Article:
5 things about AI you may have missed today: Bill Gates on AI, Coast Guard to get AI-powered patrol vessels, more

Today, December 20, artificial intelligence space has emerged as a big talking point again as various countries are taking significant steps in integrating the technology and formulating the right regulatory procedures. Microsoft co-founder Bill Gates has written a post looking back at 2023 and the year ahead. In his post, he predicted that AI will take center stage in 2024 and will “supercharge the innovation pipeline”. In other news, the defence ministry signed a Rs. 1,614 crore contract for the procurement of six AI-powered offshore patrol vessels for the Indian Coast Guard. This and more in today’s AI roundup. Let us take a closer look.

Bill Gates on AI

Former Microsoft CEO Bill Gates wrote an open letter today that he posted on GatesNotes, his personal blog, about 2023 and the upcoming year. He said, “This year gave us a glimpse of how AI will shape the future, and as 2023 comes to a close, I’m thinking more than ever about the world today’s young people will inherit…We now have a better sense of what types of jobs AI will be able to do by itself and which ones it will serve as a copilot for. And it’s clearer than ever how AI can be used to improve access to education, mental health, and more. It motivates me to make sure this technology helps reduce—and doesn’t contribute to—the awful inequities we see around the world. I’ve always been a firm believer in the power of innovation to offer every child an equal chance to survive and thrive. AI is no exception”.

“In a world with limited resources, you have to find ways to maximize impact. Innovation is the key to getting the most out of every dollar spent. And artificial intelligence is about to accelerate the rate of new discoveries at a pace we’ve never seen before…We’re taking a hard look at the wide array of AI innovation in the pipeline right now and working with our partners to use these technologies to improve lives in low- and middle-income countries,” he added.

Coast Guard to get 6 AI-powered patrol vessels

The Indian Defence Ministry has finalized a Rs. 1,614 crore contract with Mazagon Dockyard Shipbuilders Ltd to acquire six AI-powered offshore patrol vessels for the Indian Coast Guard, reports PTI. This procurement aims to enhance the Coast Guard’s maritime security capabilities. The contract, falling under the buy (Indian-IDDM) category, amounts to ₹1614.89 crore. Among the six vessels, four will replace aging offshore patrol vessels, while the remaining two will supplement the Coast Guard’s fleet.

“These modern and high-tech ships will play a critical role in enhancing surveillance, law enforcement, search and rescue, maritime pollution response, and other important capabilities including humanitarian assistance,” the ministry said in a statement.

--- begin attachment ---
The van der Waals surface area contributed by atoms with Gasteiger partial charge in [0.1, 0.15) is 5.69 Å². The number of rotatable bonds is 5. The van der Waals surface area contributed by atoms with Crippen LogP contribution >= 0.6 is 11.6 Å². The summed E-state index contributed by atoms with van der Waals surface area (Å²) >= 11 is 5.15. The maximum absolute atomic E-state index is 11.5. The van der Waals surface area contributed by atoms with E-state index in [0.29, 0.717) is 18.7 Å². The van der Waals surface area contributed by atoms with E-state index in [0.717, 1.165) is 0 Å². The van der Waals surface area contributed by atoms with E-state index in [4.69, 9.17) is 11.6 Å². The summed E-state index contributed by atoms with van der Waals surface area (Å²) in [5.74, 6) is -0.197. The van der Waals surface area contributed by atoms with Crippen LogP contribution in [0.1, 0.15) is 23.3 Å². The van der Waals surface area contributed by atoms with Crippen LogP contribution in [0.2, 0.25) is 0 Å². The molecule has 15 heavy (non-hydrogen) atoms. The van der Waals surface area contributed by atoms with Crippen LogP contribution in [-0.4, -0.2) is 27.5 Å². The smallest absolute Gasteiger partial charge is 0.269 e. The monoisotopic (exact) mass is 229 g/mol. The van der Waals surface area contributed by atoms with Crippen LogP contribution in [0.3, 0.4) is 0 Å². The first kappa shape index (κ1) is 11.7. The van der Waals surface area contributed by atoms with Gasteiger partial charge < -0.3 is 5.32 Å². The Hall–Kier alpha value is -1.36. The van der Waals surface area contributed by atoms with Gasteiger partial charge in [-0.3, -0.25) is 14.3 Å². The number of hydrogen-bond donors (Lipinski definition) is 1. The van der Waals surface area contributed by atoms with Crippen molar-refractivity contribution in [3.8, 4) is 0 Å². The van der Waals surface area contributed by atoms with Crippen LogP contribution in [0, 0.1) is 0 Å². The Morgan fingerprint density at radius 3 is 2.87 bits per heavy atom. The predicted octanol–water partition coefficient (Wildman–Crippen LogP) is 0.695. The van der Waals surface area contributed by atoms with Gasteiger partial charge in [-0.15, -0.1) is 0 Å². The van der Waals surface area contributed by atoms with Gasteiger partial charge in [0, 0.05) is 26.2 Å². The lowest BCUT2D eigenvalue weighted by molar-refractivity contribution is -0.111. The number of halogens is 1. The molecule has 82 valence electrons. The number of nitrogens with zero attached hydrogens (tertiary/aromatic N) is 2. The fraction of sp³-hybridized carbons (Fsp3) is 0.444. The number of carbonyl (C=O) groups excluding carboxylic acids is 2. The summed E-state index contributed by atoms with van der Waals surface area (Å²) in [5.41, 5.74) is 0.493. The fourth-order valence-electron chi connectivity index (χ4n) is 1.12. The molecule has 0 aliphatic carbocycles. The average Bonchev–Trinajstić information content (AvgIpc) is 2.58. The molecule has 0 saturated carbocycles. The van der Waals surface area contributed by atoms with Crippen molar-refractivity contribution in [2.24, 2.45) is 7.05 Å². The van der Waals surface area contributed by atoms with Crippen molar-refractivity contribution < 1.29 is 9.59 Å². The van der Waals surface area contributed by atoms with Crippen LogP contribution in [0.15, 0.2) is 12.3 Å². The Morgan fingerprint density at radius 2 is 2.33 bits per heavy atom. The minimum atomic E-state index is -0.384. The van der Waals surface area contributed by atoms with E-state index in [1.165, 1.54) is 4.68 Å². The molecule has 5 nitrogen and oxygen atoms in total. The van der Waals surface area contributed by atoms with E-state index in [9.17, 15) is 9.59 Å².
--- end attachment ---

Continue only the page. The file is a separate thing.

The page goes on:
AI image generators are being trained on explicit photos of children, report finds

A new report reveals that popular AI image generators contain thousands of images of child sexual abuse, urging companies to address this harmful flaw in their technology, according to a report by AP. These images contribute to the creation of realistic explicit content featuring fake children by AI systems. Previously, researchers believed that AI tools generated such content by combining adult pornography and innocent photos of children. However, the Stanford Internet Observatory discovered over 3,200 images of suspected child sexual abuse within the AI database LAION, used to train leading image-making AIs. The watchdog group collaborated with organizations like the Canadian Centre for Child Protection to identify and report illegal material to law enforcement.

UK Supreme Court says AI cannot be patent inventor

In a landmark case in the UK, a US computer scientist, Stephen Thaler, lost his attempt to register patents for inventions created by his AI system, DABUS, as per a report by Reuters. The UK’s Intellectual Property Office rejected Thaler’s request, stating that the inventor must be a human or a company, not a machine. Thaler appealed to the UK’s Supreme Court, which unanimously upheld the decision, emphasizing that under UK patent law, an inventor must be a natural person.

US government to write AI standards

The Biden administration is beginning the process of establishing standards and guidance for the safe deployment of generative AI, reports Reuters. The National Institute of Standards and Technology (NIST) is inviting public input until February 2 to determine key testing procedures for ensuring AI system safety. This initiative is in response to President Biden’s October executive order on AI, to develop industry standards addressing safety, security, and trust in AI development. NIST’s efforts include providing guidelines for AI evaluation, facilitating standards development, and creating testing environments. The request for input focuses on generative AI risk management and reducing risks associated with AI-generated misinformation.

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